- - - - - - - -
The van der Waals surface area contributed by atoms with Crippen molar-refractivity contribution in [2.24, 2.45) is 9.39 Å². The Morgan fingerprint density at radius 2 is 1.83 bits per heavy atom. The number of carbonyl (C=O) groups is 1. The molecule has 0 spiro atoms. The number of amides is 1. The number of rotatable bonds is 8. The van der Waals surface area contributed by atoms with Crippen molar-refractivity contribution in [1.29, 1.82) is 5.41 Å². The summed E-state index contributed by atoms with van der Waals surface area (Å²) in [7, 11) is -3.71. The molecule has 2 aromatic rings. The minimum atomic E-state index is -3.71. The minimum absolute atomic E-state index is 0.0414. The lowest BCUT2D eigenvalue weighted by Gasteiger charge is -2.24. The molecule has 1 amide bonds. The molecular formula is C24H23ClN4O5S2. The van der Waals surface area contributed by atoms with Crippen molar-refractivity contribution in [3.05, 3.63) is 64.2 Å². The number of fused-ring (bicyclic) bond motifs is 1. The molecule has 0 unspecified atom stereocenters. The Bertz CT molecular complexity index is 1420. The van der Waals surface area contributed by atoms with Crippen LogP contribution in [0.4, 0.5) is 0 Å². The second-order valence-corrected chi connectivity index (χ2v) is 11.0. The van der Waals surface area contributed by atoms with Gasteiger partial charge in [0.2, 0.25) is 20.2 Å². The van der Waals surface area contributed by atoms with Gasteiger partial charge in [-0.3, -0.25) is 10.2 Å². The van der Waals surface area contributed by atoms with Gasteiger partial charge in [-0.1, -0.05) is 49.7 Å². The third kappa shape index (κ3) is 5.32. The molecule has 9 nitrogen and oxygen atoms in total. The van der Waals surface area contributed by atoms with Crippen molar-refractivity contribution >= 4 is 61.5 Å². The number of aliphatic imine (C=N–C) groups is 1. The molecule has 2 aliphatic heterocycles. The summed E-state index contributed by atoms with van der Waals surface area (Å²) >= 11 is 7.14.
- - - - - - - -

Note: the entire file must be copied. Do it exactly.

The van der Waals surface area contributed by atoms with Crippen molar-refractivity contribution in [2.24, 2.45) is 9.39 Å². The Morgan fingerprint density at radius 2 is 1.83 bits per heavy atom. The number of carbonyl (C=O) groups is 1. The molecule has 0 spiro atoms. The number of amides is 1. The number of rotatable bonds is 8. The van der Waals surface area contributed by atoms with Crippen molar-refractivity contribution in [1.29, 1.82) is 5.41 Å². The summed E-state index contributed by atoms with van der Waals surface area (Å²) in [7, 11) is -3.71. The molecule has 2 aromatic rings. The minimum atomic E-state index is -3.71. The minimum absolute atomic E-state index is 0.0414. The lowest BCUT2D eigenvalue weighted by Gasteiger charge is -2.24. The molecule has 1 amide bonds. The molecular formula is C24H23ClN4O5S2. The van der Waals surface area contributed by atoms with Crippen molar-refractivity contribution in [3.05, 3.63) is 64.2 Å². The number of fused-ring (bicyclic) bond motifs is 1. The molecule has 0 unspecified atom stereocenters. The Bertz CT molecular complexity index is 1420. The van der Waals surface area contributed by atoms with Crippen LogP contribution in [0.4, 0.5) is 0 Å². The second-order valence-corrected chi connectivity index (χ2v) is 11.0. The van der Waals surface area contributed by atoms with Gasteiger partial charge in [0.2, 0.25) is 20.2 Å². The van der Waals surface area contributed by atoms with Gasteiger partial charge in [-0.3, -0.25) is 10.2 Å². The van der Waals surface area contributed by atoms with Gasteiger partial charge in [-0.1, -0.05) is 49.7 Å². The third kappa shape index (κ3) is 5.32. The molecule has 9 nitrogen and oxygen atoms in total. The van der Waals surface area contributed by atoms with Crippen molar-refractivity contribution >= 4 is 61.5 Å². The number of aliphatic imine (C=N–C) groups is 1. The molecule has 2 aliphatic heterocycles. The summed E-state index contributed by atoms with van der Waals surface area (Å²) >= 11 is 7.14.